It's wonderful that you've stumbled upon some folks that are more evolved in their practice. We'd all wish for that. But in the mean time we also feel we have a valuable role as teachers - givers rather than receivers.

GS
 

Derbylicious

New member
Or you can chose partners that you trust will make choices that honor the relationship and behave well. Even in the midst of NRE.

Except when you don't know someone that well it can be hard to tell if down the line they will continue to behave well and honour the relationship. I trust my husband to do what is best for 'us' but until I know the new someone well there are some boundaries in place to prevent some of the drama that can happen. That's not to say that the boundaries aren't negotiable, it's just a starting point to work from where everyone currently involved is comfortable.

-Derby
 

NeonKaos

Custodian
It is not a given...this is a worser case scenario...but it is possible. There is no reason in my mind why an established couple would be 'silly' to ensure some rules were in place to mitigate that risk.

Similarly I would not consider it silly for a prospective third to want rules to mitigate risks to them....since couples are twice as capable as behaving badly as a single.
The established couple may have rules that apply to THEIR relationship, but they shouldn't have rules that pre-emptively dictate how their OTHER relationship(s) unfold and evolve.

The same thing re: the "prospective third". "They" may want to have rules about the relationship(s) THEY are in, but they don't get to dictate, "You two need to be / cannot be [a certain way] when you're together so that I can feel secure."
 
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Ceoli

Guest
Except when you don't know someone that well it can be hard to tell if down the line they will continue to behave well and honour the relationship. I trust my husband to do what is best for 'us' but until I know the new someone well there are some boundaries in place to prevent some of the drama that can happen. That's not to say that the boundaries aren't negotiable, it's just a starting point to work from where everyone currently involved is comfortable.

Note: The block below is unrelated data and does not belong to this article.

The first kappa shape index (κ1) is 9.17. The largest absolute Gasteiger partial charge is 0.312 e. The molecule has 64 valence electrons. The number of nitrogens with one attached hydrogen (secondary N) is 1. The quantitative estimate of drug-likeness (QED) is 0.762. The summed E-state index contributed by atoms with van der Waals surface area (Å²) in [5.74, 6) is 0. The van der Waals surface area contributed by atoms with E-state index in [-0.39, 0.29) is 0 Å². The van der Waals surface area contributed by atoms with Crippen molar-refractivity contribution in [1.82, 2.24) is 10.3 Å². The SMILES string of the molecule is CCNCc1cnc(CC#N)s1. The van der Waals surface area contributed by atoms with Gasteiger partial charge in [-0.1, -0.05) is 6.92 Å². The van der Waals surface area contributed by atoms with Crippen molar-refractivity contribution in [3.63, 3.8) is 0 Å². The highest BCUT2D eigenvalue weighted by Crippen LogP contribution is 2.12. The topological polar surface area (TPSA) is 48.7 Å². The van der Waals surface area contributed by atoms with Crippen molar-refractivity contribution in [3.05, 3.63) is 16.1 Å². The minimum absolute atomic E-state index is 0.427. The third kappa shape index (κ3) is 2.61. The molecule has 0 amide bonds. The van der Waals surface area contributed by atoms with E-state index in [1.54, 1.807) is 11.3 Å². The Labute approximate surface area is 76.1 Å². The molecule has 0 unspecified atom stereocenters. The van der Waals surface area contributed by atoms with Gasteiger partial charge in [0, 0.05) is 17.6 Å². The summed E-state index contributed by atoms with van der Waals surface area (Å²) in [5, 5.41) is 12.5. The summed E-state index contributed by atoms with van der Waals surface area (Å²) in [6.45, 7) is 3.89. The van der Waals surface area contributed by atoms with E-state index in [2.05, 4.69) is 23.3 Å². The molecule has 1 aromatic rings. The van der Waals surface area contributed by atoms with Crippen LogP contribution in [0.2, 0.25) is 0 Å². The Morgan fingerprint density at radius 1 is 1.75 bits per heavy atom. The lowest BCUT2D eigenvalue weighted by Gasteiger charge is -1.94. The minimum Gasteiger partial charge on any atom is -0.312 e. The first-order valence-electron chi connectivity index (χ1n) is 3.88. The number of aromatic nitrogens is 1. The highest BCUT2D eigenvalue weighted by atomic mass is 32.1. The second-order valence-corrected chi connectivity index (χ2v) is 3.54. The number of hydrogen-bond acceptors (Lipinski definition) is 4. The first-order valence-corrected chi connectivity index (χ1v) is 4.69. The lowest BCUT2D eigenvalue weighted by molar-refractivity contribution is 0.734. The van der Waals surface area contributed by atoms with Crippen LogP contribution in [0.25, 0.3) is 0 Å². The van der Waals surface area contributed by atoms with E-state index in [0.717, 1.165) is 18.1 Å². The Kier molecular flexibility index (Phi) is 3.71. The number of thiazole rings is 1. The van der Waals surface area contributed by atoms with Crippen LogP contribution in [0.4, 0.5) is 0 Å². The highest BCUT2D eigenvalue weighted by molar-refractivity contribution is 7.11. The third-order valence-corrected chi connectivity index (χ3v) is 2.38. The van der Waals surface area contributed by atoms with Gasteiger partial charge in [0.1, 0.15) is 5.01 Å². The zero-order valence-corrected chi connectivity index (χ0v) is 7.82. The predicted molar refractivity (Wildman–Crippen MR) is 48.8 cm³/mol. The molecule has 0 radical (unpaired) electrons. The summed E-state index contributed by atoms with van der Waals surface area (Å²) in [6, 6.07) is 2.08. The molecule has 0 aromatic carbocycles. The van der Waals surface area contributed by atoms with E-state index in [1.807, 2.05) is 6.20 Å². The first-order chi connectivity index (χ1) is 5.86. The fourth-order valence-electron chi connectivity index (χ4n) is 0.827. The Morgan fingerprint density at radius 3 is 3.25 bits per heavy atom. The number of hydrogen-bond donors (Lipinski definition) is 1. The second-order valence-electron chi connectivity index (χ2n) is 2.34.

-Derby

Negotiating boundaries within a relationship that's forming or already formed is perfectly reasonable. Setting boundaries for a relationship that doesn't yet exist isn't so much. At least not for the person that may be entering that relationship.

It is completely reasonable for couples to have agreements for what they consider to be acceptable within their relationship. But when those agreements start to be about what's acceptable within my relationship, then I have a problem. I'm not saying that there shouldn't be boundaries. I'm saying that creating boundaries for the sake "protecting" one relationship against another can be problematic. Getting involved with a new partner is a gamble any way you look at it. But partner selection is a skill, and not a terribly hard skill to learn at that. I would trust that my partner can recognize when a potential partner is going to cause harm and make the choice that honors what we have. I don't see the need to set up an outside rule that makes sure he or she does that.
 

AutumnalTone

New member
It is not a given...this is a worser case scenario...but it is possible. There is no reason in my mind why an established couple would be 'silly' to ensure some rules were in place to mitigate that risk.

It still seems silly to me. If the couple is taking care of "Us" and is also taking care of the children--at all times, as a constant--then that care will always be operating and nothing more needs to be done to make certain that "Us" and the children are taken care of. If that "Us" is strong and functional, nothing else need be done.

And if that care of "Us" isn't happening as a constant, then no amount of rules or boundaries is capable of saving it. I do believe it really is that simple. You either nurture your relationships or you don't. The former protects them from essentially everything and the latter means they're unlikely to prosper regardless of any props or crutches.

And I swear my reading glasses are not rose-colored....